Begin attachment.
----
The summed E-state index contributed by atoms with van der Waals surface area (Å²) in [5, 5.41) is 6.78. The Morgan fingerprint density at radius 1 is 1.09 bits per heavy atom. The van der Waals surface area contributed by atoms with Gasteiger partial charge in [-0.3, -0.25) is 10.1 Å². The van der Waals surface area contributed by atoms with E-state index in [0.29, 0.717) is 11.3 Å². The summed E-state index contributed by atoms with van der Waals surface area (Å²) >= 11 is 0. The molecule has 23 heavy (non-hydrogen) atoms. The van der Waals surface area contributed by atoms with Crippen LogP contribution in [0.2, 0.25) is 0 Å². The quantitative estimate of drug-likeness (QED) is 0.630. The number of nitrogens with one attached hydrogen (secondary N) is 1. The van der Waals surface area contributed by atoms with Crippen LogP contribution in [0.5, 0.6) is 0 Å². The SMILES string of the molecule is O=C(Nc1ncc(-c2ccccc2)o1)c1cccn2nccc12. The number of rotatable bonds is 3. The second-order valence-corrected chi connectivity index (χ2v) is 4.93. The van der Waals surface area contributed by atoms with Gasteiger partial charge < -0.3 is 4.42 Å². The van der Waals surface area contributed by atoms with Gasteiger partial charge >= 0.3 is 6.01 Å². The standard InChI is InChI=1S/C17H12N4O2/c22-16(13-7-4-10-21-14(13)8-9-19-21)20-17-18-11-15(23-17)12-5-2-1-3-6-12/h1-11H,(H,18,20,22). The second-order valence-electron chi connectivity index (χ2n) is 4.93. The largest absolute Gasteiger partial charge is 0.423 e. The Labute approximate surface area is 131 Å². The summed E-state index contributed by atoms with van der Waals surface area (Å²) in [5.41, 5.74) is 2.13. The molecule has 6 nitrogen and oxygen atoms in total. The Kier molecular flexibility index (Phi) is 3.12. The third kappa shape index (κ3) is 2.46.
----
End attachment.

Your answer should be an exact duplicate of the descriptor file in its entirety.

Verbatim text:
The summed E-state index contributed by atoms with van der Waals surface area (Å²) in [5, 5.41) is 6.78. The Morgan fingerprint density at radius 1 is 1.09 bits per heavy atom. The van der Waals surface area contributed by atoms with Gasteiger partial charge in [-0.3, -0.25) is 10.1 Å². The van der Waals surface area contributed by atoms with E-state index in [0.29, 0.717) is 11.3 Å². The summed E-state index contributed by atoms with van der Waals surface area (Å²) >= 11 is 0. The molecule has 23 heavy (non-hydrogen) atoms. The van der Waals surface area contributed by atoms with Crippen LogP contribution in [0.2, 0.25) is 0 Å². The quantitative estimate of drug-likeness (QED) is 0.630. The number of nitrogens with one attached hydrogen (secondary N) is 1. The van der Waals surface area contributed by atoms with Crippen LogP contribution in [0.5, 0.6) is 0 Å². The SMILES string of the molecule is O=C(Nc1ncc(-c2ccccc2)o1)c1cccn2nccc12. The number of rotatable bonds is 3. The second-order valence-corrected chi connectivity index (χ2v) is 4.93. The van der Waals surface area contributed by atoms with Gasteiger partial charge < -0.3 is 4.42 Å². The van der Waals surface area contributed by atoms with Gasteiger partial charge >= 0.3 is 6.01 Å². The standard InChI is InChI=1S/C17H12N4O2/c22-16(13-7-4-10-21-14(13)8-9-19-21)20-17-18-11-15(23-17)12-5-2-1-3-6-12/h1-11H,(H,18,20,22). The second-order valence-electron chi connectivity index (χ2n) is 4.93. The largest absolute Gasteiger partial charge is 0.423 e. The Labute approximate surface area is 131 Å². The summed E-state index contributed by atoms with van der Waals surface area (Å²) in [5.41, 5.74) is 2.13. The molecule has 6 nitrogen and oxygen atoms in total. The Kier molecular flexibility index (Phi) is 3.12. The third kappa shape index (κ3) is 2.46.